F. Scott Fitzgerald — The Great Gatsby

He smiled understandingly – much more than understandingly. It was one of those rare smiles with a quality of eternal reassurance in it, that you may come across four or five times in life. It faced – or seemed to face – the whole eternal world for an instant, and then concentrated on you with an irresistible prejudice in your favour. It understood you just so far as you wanted to be understood, believed in you as you would like to believe in yourself, and assured you that it had precisely the impression of you that, at your best, you hoped to convey. Precisely at that point it vanished . . .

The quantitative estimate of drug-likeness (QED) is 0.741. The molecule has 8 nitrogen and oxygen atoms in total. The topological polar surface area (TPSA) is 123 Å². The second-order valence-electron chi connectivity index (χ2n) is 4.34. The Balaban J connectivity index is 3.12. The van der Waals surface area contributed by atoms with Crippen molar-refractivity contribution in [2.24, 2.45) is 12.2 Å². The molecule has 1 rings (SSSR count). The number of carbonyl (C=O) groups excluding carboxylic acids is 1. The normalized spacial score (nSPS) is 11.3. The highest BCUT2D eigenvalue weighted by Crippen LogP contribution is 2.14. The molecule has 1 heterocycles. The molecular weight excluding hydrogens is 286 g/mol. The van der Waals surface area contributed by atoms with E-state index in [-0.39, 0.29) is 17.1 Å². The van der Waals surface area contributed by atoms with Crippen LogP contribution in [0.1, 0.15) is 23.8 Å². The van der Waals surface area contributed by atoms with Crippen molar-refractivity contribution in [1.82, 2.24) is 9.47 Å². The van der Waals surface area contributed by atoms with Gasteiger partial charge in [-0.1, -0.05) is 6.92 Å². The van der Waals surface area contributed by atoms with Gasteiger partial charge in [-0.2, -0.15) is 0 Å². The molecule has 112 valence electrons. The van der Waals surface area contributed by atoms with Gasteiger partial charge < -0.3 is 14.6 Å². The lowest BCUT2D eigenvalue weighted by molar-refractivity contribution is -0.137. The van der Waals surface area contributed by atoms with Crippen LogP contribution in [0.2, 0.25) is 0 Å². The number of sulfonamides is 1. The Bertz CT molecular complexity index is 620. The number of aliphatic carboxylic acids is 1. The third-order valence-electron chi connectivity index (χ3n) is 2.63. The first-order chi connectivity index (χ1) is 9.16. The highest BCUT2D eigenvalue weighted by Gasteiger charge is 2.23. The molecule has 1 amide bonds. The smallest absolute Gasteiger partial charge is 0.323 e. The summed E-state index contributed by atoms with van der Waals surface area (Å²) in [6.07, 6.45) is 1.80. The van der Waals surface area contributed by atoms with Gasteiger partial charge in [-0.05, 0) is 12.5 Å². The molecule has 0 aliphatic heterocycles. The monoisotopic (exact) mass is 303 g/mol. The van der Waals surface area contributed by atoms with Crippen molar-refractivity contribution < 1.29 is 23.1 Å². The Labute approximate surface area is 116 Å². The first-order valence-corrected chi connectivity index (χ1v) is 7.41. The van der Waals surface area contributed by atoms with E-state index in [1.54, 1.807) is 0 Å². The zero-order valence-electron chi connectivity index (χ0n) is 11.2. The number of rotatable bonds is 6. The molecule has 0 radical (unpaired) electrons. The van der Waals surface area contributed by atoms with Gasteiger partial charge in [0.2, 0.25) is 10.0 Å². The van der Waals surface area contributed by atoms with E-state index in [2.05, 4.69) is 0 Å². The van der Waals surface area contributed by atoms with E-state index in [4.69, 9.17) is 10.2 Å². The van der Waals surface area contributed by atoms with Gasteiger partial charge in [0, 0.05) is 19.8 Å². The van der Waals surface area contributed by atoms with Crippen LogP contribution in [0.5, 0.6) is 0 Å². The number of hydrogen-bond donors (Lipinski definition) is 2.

I began to like New York, the racy, adventurous feel of it at night, and the satisfaction that the constant flicker of men and women and machines gives to the restless eye. I liked to walk up Fifth Avenue and pick out romantic women from the crowd and imagine in a few minutes I was going to enter into their lives, and no one would ever know to disapprove. . . . At the enchanted metropolitan twilight I felt a haunting loneliness sometimes, and felt it in others – young clerks in the dusk, wasting the most poignant moments of night and life.

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